A: An escrow or impound account is an account your lender will set up for you to prepay certain recurring costs associated with your mortgage and home ownership, such as property taxes and homeowner’s insurance. You will normally be expected to prepay (into your escrow/impound account) your first 6 months of taxes, your first 2 months of homeowner's insurance, and your first 2 months of mortgage insurance (if required).

These amounts are not technically closing costs (even though they are due at closing), since they are prepayments of future recurring costs, as opposed to one-time fees associated with the loan.

6. What type of insurance do I need?
A: There are typically three types of insurance policies involved in getting a mortgage and owning a home.

  • Title Insurance
    A title insurance policy identifies any party who has a lien on your home or the home that you are looking to purchase. The policy also protects you and your lender against any title dispute that may arise in the future.
  • Homeowners Insurance
    Homeowners insurance protects you not only against property damage caused by a fire or a severe rainstorm, but can also shield you against theft, vandalism, as well as for stolen cash and personal items.

    Basically, the more coverage you want, the higher your monthly premium will be. If a catastrophe does happen, homeowner’s insurance should cover the costs to rebuild your home. If you live in an area that’s prone to natural disasters, like earthquakes and floods, you’ll need separate policies.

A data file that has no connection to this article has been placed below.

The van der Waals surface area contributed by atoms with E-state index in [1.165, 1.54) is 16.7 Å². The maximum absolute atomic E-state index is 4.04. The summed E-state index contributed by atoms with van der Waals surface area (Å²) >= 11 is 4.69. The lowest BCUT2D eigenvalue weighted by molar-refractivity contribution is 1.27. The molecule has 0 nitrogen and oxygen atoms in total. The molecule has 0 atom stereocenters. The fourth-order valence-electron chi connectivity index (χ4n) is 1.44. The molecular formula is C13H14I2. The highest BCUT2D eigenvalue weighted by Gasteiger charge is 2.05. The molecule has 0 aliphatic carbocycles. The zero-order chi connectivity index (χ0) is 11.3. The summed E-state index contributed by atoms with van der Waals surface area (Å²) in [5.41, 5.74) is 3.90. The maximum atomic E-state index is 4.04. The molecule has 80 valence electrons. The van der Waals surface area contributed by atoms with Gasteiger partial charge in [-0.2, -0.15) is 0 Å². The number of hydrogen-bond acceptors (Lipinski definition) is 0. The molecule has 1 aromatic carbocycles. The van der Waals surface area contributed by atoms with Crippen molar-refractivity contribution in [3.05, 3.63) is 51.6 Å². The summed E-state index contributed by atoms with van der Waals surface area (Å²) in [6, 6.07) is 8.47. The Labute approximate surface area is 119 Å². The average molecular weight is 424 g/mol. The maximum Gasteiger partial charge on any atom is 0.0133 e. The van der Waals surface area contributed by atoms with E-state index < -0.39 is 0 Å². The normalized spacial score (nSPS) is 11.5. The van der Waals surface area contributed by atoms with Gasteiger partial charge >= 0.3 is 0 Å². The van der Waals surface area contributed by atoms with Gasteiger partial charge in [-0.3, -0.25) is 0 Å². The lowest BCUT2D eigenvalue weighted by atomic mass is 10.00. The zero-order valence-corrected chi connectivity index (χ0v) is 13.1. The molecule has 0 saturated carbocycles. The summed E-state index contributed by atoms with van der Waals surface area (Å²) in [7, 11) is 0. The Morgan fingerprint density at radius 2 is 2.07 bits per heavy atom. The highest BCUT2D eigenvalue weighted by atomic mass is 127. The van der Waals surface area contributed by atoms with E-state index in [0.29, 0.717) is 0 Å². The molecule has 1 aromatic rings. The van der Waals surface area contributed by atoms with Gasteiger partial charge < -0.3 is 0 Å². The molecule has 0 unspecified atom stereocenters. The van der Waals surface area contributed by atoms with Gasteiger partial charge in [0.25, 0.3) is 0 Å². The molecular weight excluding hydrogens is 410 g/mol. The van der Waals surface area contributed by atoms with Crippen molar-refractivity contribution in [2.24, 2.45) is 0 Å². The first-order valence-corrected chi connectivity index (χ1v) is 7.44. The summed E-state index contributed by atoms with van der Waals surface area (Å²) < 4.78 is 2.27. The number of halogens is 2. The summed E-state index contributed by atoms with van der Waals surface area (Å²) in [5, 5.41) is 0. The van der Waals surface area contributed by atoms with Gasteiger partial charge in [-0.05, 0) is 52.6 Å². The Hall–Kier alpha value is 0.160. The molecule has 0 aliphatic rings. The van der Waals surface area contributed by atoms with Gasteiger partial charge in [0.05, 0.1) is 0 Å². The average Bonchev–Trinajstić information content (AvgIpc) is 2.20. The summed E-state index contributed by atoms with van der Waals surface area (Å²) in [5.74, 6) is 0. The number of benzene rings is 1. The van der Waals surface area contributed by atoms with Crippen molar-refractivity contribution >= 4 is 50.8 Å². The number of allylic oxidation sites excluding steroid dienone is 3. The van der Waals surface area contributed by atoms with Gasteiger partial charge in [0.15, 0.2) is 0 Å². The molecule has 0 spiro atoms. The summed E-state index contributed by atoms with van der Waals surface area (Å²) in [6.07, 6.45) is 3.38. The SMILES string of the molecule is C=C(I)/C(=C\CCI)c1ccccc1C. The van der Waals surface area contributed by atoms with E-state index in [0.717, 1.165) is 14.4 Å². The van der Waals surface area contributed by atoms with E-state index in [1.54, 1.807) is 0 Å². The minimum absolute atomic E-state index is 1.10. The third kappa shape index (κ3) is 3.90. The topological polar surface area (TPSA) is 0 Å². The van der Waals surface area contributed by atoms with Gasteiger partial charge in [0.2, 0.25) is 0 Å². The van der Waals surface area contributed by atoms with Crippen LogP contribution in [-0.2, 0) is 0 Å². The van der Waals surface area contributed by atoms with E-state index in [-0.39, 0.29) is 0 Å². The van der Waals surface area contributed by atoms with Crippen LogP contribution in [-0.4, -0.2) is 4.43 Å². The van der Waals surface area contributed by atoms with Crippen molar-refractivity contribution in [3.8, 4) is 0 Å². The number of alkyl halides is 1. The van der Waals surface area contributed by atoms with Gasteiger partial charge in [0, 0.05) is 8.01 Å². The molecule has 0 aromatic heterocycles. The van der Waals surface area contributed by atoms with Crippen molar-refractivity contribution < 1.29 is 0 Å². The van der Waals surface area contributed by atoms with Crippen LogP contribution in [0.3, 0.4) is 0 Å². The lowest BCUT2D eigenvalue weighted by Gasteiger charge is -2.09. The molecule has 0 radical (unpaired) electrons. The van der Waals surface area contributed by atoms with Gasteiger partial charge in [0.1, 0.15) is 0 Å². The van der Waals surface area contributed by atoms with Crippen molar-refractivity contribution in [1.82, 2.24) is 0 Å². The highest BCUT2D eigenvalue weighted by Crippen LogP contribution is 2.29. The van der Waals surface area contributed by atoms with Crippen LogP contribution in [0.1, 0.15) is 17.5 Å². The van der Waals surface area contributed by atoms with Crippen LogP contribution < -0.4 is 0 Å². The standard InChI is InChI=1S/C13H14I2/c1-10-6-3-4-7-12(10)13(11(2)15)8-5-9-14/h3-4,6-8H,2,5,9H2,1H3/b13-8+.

• Mortgage Insurance
    Mortgage Insurance is an insurance policy (often called MI or PMI) that helps your lender recover losses we incur if you default on your loan. If you do not put down at least 20% of the purchase price of your new home, your lender typically requires you to purchase mortgage insurance. Mortgage Insurance payments are included in your monthly payment.

    If you are required to pay Mortgage Insurance, you can ask to drop the policy once you have 20% equity in your home. You can reach the 20% mark by either paying down your mortgage and/or the value of your home increasing.

    For some customers, a “combo loan” or “piggyback loan” works better than paying for mortgage insurance. With a combo loan, you get a 1st mortgage for 80% of the purchase price, a 2nd mortgage for 10% of the purchase price, and put down 10%.

7. What are Interest Rates?
A: The main cost of borrowing money is interest. It's like rent that is charged to use our money. Your interest rate, along with the term and amount of your loan, determines the size of your monthly principal and interest mortgage payment.

Interest rates may vary based on several factors, including:

  • Loan type (fixed, ARM, etc.)
  • Loan-to-Value ratio (or the loan amount versus the value of your home)
  • Type of home (primary residence, second home, investment property)

You can “buy down” the interest rate on your loan by paying points up front.

An annual percentage rate (APR) shows the total annual cost of a mortgage (closing costs and interest) over its full term (usually 30 years) as a yearly rate.

APR is a good way to compare mortgages as it reflects the true cost of the loan.